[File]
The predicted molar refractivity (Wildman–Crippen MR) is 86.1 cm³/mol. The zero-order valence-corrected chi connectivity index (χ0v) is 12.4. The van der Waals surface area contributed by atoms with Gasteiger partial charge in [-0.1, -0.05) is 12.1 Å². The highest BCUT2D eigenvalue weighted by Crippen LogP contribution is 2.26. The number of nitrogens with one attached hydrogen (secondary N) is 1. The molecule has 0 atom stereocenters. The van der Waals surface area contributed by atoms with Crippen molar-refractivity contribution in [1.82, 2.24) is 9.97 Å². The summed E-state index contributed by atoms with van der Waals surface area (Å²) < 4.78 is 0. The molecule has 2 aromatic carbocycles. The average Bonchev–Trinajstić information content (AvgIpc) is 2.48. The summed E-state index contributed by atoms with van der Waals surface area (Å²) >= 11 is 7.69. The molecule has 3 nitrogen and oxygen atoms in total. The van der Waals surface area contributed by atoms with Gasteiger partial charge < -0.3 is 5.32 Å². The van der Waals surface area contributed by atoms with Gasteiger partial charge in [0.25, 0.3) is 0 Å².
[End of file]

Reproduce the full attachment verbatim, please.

The predicted molar refractivity (Wildman–Crippen MR) is 86.1 cm³/mol. The zero-order valence-corrected chi connectivity index (χ0v) is 12.4. The van der Waals surface area contributed by atoms with Gasteiger partial charge in [-0.1, -0.05) is 12.1 Å². The highest BCUT2D eigenvalue weighted by Crippen LogP contribution is 2.26. The number of nitrogens with one attached hydrogen (secondary N) is 1. The molecule has 0 atom stereocenters. The van der Waals surface area contributed by atoms with Crippen molar-refractivity contribution in [1.82, 2.24) is 9.97 Å². The summed E-state index contributed by atoms with van der Waals surface area (Å²) < 4.78 is 0. The molecule has 2 aromatic carbocycles. The average Bonchev–Trinajstić information content (AvgIpc) is 2.48. The summed E-state index contributed by atoms with van der Waals surface area (Å²) >= 11 is 7.69. The molecule has 3 nitrogen and oxygen atoms in total. The van der Waals surface area contributed by atoms with Gasteiger partial charge < -0.3 is 5.32 Å². The van der Waals surface area contributed by atoms with Gasteiger partial charge in [0.25, 0.3) is 0 Å².